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How can befriending support people with a learning disability take part in leisure activities?

Dr Kris Southby, a Research Officer in the Centre for Health Promotion Research at Leeds Beckett, is set to work with Mencap on a new project to find out how befriending people with learning disabilities can support them in taking part in leisure activities. In this blog post, which originally appeared on Mencap's blog, he explains more about the research and its importance.

Taking part in leisure activities and hobbies in our free time is good for people. As well as being fun it can help people to feel better about themselves, improve skills, feel better about themselves, improve skills, feel part of a group or community and provide opportunities to meet new people and make friends. However, many people with a learning disability may have limited opportunities to take part in the activities that they want. Some activities may not feel welcoming to people with a learning disability. Less opportunities can mean people with a learning disability may risk missing out on the benefits of taking part.

Friends, family and paid support

Friends, family or paid supporters can help people with a learning disability take part in leisure activities. However, whilst this can be helpful, assistance from family and paid supporters sometimes doesn't allow for the person with a learning disability to gain all the benefits of taking part. Parents and paid supporters may focus on 'looking after' a person with a learning disability, rather than letting them make choices themselves.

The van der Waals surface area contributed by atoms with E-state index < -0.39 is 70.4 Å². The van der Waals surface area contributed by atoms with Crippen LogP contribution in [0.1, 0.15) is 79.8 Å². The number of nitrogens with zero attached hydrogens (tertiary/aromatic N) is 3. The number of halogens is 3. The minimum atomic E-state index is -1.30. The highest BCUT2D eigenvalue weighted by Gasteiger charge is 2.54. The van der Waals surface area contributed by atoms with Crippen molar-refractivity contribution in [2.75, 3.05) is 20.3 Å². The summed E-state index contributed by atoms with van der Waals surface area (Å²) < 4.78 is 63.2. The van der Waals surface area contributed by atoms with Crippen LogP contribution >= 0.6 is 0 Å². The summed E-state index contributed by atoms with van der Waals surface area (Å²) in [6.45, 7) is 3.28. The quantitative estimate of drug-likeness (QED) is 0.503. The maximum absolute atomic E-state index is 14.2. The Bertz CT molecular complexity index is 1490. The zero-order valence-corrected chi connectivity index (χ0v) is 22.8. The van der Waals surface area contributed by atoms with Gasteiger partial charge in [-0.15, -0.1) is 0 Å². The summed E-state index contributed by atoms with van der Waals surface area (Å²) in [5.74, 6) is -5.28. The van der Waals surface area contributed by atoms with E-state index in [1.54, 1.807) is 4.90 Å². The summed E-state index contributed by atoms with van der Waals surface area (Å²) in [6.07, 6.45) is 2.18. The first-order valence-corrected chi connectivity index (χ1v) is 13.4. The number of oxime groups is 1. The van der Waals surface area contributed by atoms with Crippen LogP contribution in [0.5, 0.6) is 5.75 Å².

Befriending

Befriending is another way for people with a learning disability to take part in leisure activities, particularly activities alongside people who don't have a disability. Befriending is where a person volunteers to act as a friend to another person in order to help them achieve a target. Because no one is 'in charge', befrienders might be able to help a person with a learning disability become more included in leisure activities with other people.

Sidekicks Scheme

Mencap run a similar scheme to befriending, called Sidekicks. Sidekicks are volunteers who support a person with a learning disability to live they life they want to lead including taking part in leisure activities and hobbies.

Over the next few months I am going to be working with Mencap to find out how Sidekicks help people with a learning disability take part in leisure activities. I will be speaking to people involved in the scheme; people with a learning disability and their Sidekicks. I am hopefully going to find out whether Sidekicks can help people with a learning disability take part in leisure activities alongside people without disabilities.

This information will help the Sidekicks scheme better support people with a learning disability to take part in the activities they want to be part of.

If you would like to find out more information about the project then please contact me:

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Dr Kris Southby

Kris is a Researcher Fellow in the Centre for Health Promotion Research.

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